Dairy farm worker infected with bird flu; CDC urges workers to wear protective gear

The Texas dairy farm worker infected with H5N1 bird flu was not wearing respiratory or eye protection and had been exposed to cattle that appeared to have the same symptoms as those in a nearby farm with a confirmed outbreak of the virus, according to new details on the case released on Friday.

The details, reported online in the New England Journal of Medicine, underscore the risk to farm workers in the ongoing outbreak among U.S. dairy cattle and the need to wear protective gear to avoid infection.

The outbreak – the first in cattle – is so far known to have infected 36 dairy herds in nine states.


Infection by the bird virus is rare in humans, and the dairy worker’s case, first reported in March, represents only the second known human infection in the United States.

It follows a worrisome spread of the virus in a variety of mammal species, raising concerns that widespread exposure of people could cause the virus to spread more easily among the population and spark a global pandemic.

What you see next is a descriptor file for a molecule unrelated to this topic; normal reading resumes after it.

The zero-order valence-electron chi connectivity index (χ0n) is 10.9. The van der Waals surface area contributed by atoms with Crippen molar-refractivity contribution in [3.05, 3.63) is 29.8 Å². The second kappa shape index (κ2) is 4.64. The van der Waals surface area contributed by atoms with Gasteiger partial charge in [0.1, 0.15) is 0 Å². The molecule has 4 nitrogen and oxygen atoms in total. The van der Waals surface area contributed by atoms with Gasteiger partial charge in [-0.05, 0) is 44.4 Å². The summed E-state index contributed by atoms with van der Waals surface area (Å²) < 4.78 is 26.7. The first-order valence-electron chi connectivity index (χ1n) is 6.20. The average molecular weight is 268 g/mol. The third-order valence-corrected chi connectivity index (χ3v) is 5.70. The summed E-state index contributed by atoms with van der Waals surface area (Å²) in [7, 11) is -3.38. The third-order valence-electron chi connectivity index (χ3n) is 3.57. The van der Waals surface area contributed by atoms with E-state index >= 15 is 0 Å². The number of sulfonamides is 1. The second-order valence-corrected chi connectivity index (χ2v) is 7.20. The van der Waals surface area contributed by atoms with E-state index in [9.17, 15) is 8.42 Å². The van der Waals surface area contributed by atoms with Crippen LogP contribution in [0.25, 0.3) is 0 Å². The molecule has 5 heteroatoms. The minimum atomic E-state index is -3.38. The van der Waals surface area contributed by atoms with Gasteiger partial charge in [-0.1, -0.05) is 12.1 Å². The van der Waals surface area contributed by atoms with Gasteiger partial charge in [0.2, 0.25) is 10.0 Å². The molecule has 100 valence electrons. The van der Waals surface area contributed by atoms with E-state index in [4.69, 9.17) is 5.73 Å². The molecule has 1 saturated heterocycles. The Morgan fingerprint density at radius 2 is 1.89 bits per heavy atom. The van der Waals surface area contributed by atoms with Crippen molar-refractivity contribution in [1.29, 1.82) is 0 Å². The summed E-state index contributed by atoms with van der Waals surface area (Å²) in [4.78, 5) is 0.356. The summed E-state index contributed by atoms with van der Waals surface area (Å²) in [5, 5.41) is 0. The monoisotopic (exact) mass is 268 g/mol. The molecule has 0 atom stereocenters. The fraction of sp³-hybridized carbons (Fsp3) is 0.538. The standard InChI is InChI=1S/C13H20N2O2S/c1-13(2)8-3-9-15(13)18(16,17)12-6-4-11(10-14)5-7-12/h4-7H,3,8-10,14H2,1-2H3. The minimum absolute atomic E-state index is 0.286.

Three cows are seen standing in their pen.

A Texas dairy farm worker had not reported any contact with sick or dead birds or other animals, but did have close exposure with sick dairy cows. (Reuters/Jim Vondruska/File Photo)

The U.S. Centers for Disease Control and Prevention (CDC) in the report said the farm worker developed a serious infection in his right eye known as conjunctivitis, or pink eye, but had no signs of respiratory infection or fever.

The worker had not reported any contact with sick or dead birds or other animals, but did have close exposure with sick dairy cows, with symptoms such as decreased milk production, reduced appetite and lethargy.

The worker had been wearing gloves but no respiratory or eye protection.


The CDC is urging farmers, workers, and emergency responders to wear appropriate protective gear when in direct or close physical contact with sick birds, livestock, feces, raw milk or contaminated surfaces.

An analysis of the outbreak released on Thursday by the U.S. Department of Agriculture suggests the virus has been circulating in U.S. dairy cows for about four months before being reported on March 25.

Preliminary tests of milk, baby formula and other dairy products suggests they are safe to consume, according to the FDA.

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